Goal: Because using paralanguage is largely an unconscious habit, you may be unaware how often you use these phrases. Taping your conversation will help increase your awareness. Choose your words consciously in both formal presentations and informal conversation. And ask your friends to help you break the habit.

Undermining Language
Undermining language is the use of phrases such as "I don't know if this is right" or "This is just my opinion." Again, this is primarily a problem among women. Classroom teachers are constantly bombarded with qualifying phrases like these from young female students.
Undermining language isn't always a problem: Sometimes it's appropriate to qualify in this way, but constant use will undermine your authority. Indiscriminate use of the phrases "I think" and "I feel" can have the same effect. "We can succeed" projects a very different attitude from "I think we can succeed." This is true in both spoken and written communication.
Goal: Don't let undermining language become a habit; make sure that you use these phrases intentionally. Why should other people believe in your ideas when you seem so unconvinced yourself?

Interrupting is like merging in freeway traffic-the more firmly you move, the more likely you are to succeed. If you hesitate, you're likely to be run off the road. Deborah Tannen's research shows that men interrupt more than women, although women's interruptions are noticed more-by both men and women. Women also are generally less successful at interrupting. If you interrupt with a soft or tentative voice, the other speaker may not give way.
Goal: Women have to be careful about interrupting. Be conscious of how often you interrupt other speakers. In order not to cause offense, try acknowledging that you're interrupting: "I know you're not finished, but I wanted to let you know that...." When you choose to interrupt, do so emphatically to ensure your interjection will be heard.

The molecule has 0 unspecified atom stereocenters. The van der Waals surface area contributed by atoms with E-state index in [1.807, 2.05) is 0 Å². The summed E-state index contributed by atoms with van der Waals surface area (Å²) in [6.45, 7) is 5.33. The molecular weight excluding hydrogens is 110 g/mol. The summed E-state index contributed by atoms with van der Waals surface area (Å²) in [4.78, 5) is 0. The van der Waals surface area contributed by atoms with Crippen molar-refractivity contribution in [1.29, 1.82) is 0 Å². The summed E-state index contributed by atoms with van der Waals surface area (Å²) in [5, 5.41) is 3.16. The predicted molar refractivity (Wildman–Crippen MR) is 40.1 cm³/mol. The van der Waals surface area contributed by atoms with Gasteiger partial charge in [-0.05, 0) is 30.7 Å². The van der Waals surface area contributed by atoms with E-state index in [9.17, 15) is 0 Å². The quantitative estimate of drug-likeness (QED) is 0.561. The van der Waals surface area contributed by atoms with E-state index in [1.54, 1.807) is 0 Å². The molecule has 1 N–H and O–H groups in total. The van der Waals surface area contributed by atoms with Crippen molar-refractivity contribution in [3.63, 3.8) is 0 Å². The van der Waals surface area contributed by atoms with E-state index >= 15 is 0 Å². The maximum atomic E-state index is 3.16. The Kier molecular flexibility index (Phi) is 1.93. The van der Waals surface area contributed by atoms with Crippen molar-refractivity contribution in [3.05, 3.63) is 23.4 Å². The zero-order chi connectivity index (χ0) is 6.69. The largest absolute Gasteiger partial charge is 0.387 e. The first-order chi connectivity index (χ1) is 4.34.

Being Heard
When women offer ideas in a meeting, we may not be heard. It's quite common for a good idea introduced tentatively by a speaker to be ignored, yet another speaker who then repeats it more forcefully will get credit for it. (A recent UPS commercial parodies this phenomenon.)
Goal: Use a confident tone of voice and firm hand gestures to ensure your idea is heard. If your comment isn't acknowledged, try bringing it up again in a slightly different form. One way to guarantee you get credit for your ideas is to prepare a short written memo outlining your proposal and hand it out to the group. This also illustrates preparation and leadership skills. To undercut any resentment that this assertiveness might generate (for example, if another person is leading the discussion), try using undermining language while you pass the memo around.
Increasing the impact of your professional communication is primarily a matter of becoming aware of the issues raised here. But remember that communication is personal-what works for others may not work for you. When you practice these techniques and adapt them for your individual needs, your communication skills are certain to improve.